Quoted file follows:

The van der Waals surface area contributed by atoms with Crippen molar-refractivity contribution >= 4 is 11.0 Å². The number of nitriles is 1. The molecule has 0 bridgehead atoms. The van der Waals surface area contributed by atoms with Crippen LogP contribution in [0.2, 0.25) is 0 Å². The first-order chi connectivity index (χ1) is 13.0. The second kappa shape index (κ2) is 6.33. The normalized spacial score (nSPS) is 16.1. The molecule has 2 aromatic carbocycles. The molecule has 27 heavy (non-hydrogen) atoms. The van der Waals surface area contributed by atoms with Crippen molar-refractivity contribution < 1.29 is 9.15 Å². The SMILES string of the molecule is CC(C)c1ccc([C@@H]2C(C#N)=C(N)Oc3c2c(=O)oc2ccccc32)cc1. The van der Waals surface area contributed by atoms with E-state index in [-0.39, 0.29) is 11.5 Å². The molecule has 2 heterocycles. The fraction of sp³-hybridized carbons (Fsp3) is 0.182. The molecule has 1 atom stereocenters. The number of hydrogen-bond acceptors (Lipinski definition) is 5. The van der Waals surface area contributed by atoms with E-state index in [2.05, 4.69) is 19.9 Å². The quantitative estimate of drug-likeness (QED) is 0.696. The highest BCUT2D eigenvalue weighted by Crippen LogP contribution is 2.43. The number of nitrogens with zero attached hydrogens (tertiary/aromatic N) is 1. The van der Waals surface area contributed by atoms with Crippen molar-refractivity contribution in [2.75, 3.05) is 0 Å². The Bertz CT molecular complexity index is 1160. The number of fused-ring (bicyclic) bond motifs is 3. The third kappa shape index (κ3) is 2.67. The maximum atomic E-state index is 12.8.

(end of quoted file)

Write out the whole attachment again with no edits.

The van der Waals surface area contributed by atoms with Crippen molar-refractivity contribution >= 4 is 11.0 Å². The number of nitriles is 1. The molecule has 0 bridgehead atoms. The van der Waals surface area contributed by atoms with Crippen LogP contribution in [0.2, 0.25) is 0 Å². The first-order chi connectivity index (χ1) is 13.0. The second kappa shape index (κ2) is 6.33. The normalized spacial score (nSPS) is 16.1. The molecule has 2 aromatic carbocycles. The molecule has 27 heavy (non-hydrogen) atoms. The van der Waals surface area contributed by atoms with Crippen molar-refractivity contribution < 1.29 is 9.15 Å². The SMILES string of the molecule is CC(C)c1ccc([C@@H]2C(C#N)=C(N)Oc3c2c(=O)oc2ccccc32)cc1. The van der Waals surface area contributed by atoms with E-state index in [-0.39, 0.29) is 11.5 Å². The molecule has 2 heterocycles. The fraction of sp³-hybridized carbons (Fsp3) is 0.182. The molecule has 1 atom stereocenters. The number of hydrogen-bond acceptors (Lipinski definition) is 5. The van der Waals surface area contributed by atoms with E-state index in [2.05, 4.69) is 19.9 Å². The quantitative estimate of drug-likeness (QED) is 0.696. The highest BCUT2D eigenvalue weighted by Crippen LogP contribution is 2.43. The number of nitrogens with zero attached hydrogens (tertiary/aromatic N) is 1. The van der Waals surface area contributed by atoms with Crippen molar-refractivity contribution in [2.75, 3.05) is 0 Å². The Bertz CT molecular complexity index is 1160. The number of fused-ring (bicyclic) bond motifs is 3. The third kappa shape index (κ3) is 2.67. The maximum atomic E-state index is 12.8.